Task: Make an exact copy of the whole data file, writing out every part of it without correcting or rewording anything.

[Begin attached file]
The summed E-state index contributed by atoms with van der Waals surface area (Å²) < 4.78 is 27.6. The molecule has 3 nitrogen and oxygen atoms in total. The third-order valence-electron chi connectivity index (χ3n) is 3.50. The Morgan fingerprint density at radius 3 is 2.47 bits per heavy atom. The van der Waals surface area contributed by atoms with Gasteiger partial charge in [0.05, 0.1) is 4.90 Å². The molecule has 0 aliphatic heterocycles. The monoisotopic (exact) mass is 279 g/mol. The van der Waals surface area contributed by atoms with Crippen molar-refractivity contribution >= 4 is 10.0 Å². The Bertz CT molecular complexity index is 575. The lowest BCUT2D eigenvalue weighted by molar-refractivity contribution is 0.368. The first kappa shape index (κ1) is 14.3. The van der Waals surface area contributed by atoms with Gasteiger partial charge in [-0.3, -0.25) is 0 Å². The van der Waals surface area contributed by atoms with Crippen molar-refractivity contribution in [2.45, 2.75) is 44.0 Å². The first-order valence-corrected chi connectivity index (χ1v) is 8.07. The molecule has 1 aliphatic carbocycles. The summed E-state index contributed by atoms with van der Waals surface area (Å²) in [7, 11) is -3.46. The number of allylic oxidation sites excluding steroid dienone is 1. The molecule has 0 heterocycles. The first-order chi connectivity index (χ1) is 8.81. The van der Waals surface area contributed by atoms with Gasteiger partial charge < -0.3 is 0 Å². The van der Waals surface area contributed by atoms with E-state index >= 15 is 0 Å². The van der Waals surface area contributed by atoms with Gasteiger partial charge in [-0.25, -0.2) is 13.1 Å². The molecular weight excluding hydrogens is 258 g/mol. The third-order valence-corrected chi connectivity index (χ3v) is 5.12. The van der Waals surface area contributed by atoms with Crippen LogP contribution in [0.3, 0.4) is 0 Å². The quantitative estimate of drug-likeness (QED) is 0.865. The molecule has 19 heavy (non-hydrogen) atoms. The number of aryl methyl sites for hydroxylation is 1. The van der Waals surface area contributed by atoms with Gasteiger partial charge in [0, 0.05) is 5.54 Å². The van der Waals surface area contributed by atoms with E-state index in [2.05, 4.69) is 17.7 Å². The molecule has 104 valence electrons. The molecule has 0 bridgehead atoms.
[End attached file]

The summed E-state index contributed by atoms with van der Waals surface area (Å²) < 4.78 is 27.6. The molecule has 3 nitrogen and oxygen atoms in total. The third-order valence-electron chi connectivity index (χ3n) is 3.50. The Morgan fingerprint density at radius 3 is 2.47 bits per heavy atom. The van der Waals surface area contributed by atoms with Gasteiger partial charge in [0.05, 0.1) is 4.90 Å². The molecule has 0 aliphatic heterocycles. The monoisotopic (exact) mass is 279 g/mol. The van der Waals surface area contributed by atoms with Crippen molar-refractivity contribution >= 4 is 10.0 Å². The Bertz CT molecular complexity index is 575. The lowest BCUT2D eigenvalue weighted by molar-refractivity contribution is 0.368. The first kappa shape index (κ1) is 14.3. The van der Waals surface area contributed by atoms with Gasteiger partial charge in [-0.3, -0.25) is 0 Å². The van der Waals surface area contributed by atoms with Crippen molar-refractivity contribution in [2.45, 2.75) is 44.0 Å². The first-order valence-corrected chi connectivity index (χ1v) is 8.07. The molecule has 1 aliphatic carbocycles. The summed E-state index contributed by atoms with van der Waals surface area (Å²) in [7, 11) is -3.46. The number of allylic oxidation sites excluding steroid dienone is 1. The molecule has 0 heterocycles. The first-order chi connectivity index (χ1) is 8.81. The van der Waals surface area contributed by atoms with Gasteiger partial charge < -0.3 is 0 Å². The van der Waals surface area contributed by atoms with E-state index >= 15 is 0 Å². The van der Waals surface area contributed by atoms with Gasteiger partial charge in [-0.25, -0.2) is 13.1 Å². The molecular weight excluding hydrogens is 258 g/mol. The third-order valence-corrected chi connectivity index (χ3v) is 5.12. The van der Waals surface area contributed by atoms with Crippen LogP contribution in [0.3, 0.4) is 0 Å². The quantitative estimate of drug-likeness (QED) is 0.865. The molecule has 19 heavy (non-hydrogen) atoms. The number of aryl methyl sites for hydroxylation is 1. The van der Waals surface area contributed by atoms with Gasteiger partial charge in [0, 0.05) is 5.54 Å². The van der Waals surface area contributed by atoms with E-state index in [2.05, 4.69) is 17.7 Å². The molecule has 104 valence electrons. The molecule has 0 bridgehead atoms.